One of the most notable aspects of the response of western democracies to the cataclysmic economic events of the past decade has been the absence of any attempt to restrict the powers of the central banks. Far from it. With little political controversy, they have been allowed to increase their balance sheets by over 20 per cent of GDP, enormously widen their regulatory role, and profoundly alter the distribution of wealth in our societies.
Cynics will say that it is easy for politicians to approve of central banks when they choose voluntarily to pursue unprecedentedly easy monetary policy. It is when this is reversed that political problems would normally be expected to arise. But, in the US, we are now seeing signs that some members of Congress are seeking to shackle the Fed, not because policy has been too tight, but because they think it has been too accommodative.
Draft legislation has been published by two Republican members of the House, under which the Fed would be required to publish a formal rule that would specify the relationship between the Fed Funds rate and economic variables like GDP and inflation .
The central bank would be required to justify any differences between its rule and the well known Taylor Rule, and also to explain any deviations between its chosen rule and the actual policy it adopts.
The process would be subject to audit by the Government Accountability Office, followed if necessary by examination of the Fed Chair by Congressional committees. This is important for markets, because at present John Taylor says that his rule would set the Fed Funds rate at least 1.25 per cent higher than the FOMC has chosen.
Supporters of a rule based framework for monetary policy claim that this would have produced a better outcome for inflation and unemployment in the past than discretionary policy. An academic conference at the Hoover Institution in June, chaired by John Taylor, published some new research papers in support of his Rule, basically arguing that an auto pilot for the Fed would have worked better than human judgment.
Many other economists, including most at the Fed, accept that the Taylor Rule is an extremely useful input to policy, but few believe that it should be the only input. Although much smarter and less rigid than another auto pilot, the Gold Standard, it could lack flexibility when it is most needed.
A key problem with enshrining the Taylor Rule permanently into legislation is that the Fed has, in the past, interpreted the Rule very differently from John Taylor himself. In 2012, then Vice Chair Janet Yellen argued that Taylor’s original 1993 Rule was no longer her preferred interpretation of the Rule. She suggested a “balanced approach” alternative, in which the importance given to the unemployment/GDP objective was increased, relative to the importance given to inflation.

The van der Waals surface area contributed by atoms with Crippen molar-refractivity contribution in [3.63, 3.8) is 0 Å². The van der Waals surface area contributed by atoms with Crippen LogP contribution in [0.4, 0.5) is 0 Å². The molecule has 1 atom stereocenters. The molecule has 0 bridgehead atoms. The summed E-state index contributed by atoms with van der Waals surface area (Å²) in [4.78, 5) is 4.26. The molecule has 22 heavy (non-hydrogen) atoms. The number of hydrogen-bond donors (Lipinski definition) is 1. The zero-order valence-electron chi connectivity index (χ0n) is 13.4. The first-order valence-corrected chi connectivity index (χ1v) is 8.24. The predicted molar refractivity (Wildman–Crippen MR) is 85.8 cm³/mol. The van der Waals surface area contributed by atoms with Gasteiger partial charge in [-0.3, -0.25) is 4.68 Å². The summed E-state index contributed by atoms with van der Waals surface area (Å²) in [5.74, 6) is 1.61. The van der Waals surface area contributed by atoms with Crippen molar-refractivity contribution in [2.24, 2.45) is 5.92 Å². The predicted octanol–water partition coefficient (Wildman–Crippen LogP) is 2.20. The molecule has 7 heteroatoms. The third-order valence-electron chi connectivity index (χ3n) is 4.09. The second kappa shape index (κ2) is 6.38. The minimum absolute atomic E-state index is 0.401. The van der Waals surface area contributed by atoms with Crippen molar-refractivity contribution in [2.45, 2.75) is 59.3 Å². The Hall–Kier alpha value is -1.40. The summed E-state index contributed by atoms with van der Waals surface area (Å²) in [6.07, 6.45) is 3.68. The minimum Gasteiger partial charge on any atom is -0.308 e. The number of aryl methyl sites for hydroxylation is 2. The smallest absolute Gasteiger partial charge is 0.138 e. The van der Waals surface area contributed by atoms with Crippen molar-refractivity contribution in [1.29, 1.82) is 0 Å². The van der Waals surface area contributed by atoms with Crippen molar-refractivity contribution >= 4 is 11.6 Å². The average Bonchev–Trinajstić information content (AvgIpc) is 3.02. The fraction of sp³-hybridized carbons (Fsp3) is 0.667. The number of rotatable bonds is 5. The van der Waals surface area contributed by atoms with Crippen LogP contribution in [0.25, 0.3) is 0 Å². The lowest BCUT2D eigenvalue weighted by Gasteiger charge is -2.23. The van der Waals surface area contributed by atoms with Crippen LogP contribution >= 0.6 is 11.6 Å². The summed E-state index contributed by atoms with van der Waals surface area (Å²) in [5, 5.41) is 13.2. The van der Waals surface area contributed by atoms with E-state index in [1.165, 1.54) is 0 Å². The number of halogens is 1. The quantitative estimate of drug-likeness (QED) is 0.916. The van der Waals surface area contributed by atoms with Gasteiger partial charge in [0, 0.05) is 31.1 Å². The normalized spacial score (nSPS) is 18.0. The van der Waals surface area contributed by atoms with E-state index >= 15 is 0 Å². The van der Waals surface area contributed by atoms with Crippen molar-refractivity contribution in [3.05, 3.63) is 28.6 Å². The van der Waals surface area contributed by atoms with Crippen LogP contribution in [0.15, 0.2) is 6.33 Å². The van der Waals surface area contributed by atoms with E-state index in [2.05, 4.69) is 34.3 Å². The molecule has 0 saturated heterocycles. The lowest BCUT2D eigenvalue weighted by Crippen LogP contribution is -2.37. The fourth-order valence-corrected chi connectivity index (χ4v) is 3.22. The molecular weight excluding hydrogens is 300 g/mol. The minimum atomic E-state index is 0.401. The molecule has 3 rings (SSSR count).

She also suggested an optimal control approach, under which interest rates would stay even lower than under the balanced approach, because policy needed to compensate for a prolonged period in which the stance had been too tight as a result of the zero lower bound on rates.
As the graph shows, these three different interpretations of the Rule were expected by Ms Yellen to differ by as much as 2 per cent in the appropriate level for the Fed Funds rate from 2012-15. Given these wide discrepancies, any of which could presumably be chosen by the Fed under the proposed legislation, it seems pointless to try to force a rule-based system on the FOMC just for the sake of it.
Furthermore, the Rule does not really help with several key problems faced by the FOMC today. The first is how and when to reduce the size of the Fed’s balance sheet, and how that decision should relate to the appropriate level of short rates. Next is how to determine the right relationship between economic objectives and financial stability when setting short rates. Based on their views on these two issues, the FOMC might decide that short rates should be either much higher, or much lower, than suggested by the Rule.
The Rule is also largely silent on another of the Fed’s main headaches right now, which is whether to treat the official unemployment rate as a good indicator of the amount of slack in the labour market. Many members of the FOMC, including the Chair, have argued that the amount of slack is greater than implied by the unemployment rate, because the labour participation rate has been temporarily depressed by the recession. The use of the Taylor Rule does not solve this debate, it simply treats it as if it does not exist.
Similarly, the Rule usually assumes that the neutral level of the real Fed Funds rate in the long run is 2 per cent, whereas some members of the FOMC now say that it has dropped below this level because of “headwinds” to growth. Again, the Rule simply glides past this debate, rather than solving it.
It is clear that the FOMC would be able to differ significantly from the Rule if it wanted to do so, just as it can under present arrangements. What, then, would be the point of the new legislation? First, it would probably place a much greater onus on the Fed to take the Rule seriously, and this would give the Rule much great prominence in the public debate than it has now. Secondly, FOMC members would need to report to Congress after every meeting, allowing for much greater political interference in monetary policy. This would be a high price to pay for any advantages the Rule might bring.
Will any of this actually happen? In the near term, the answer is probably not. Although it might pass in the House, there does not seem to be a majority in the Senate for this legislation, or support from the White House. But there has always been a great deal of latent support for rules based monetary policy in the Republican Party, and there is clearly a rising desire to shackle the Fed. This could get more interesting if the Republicans make gains in the Senate in November.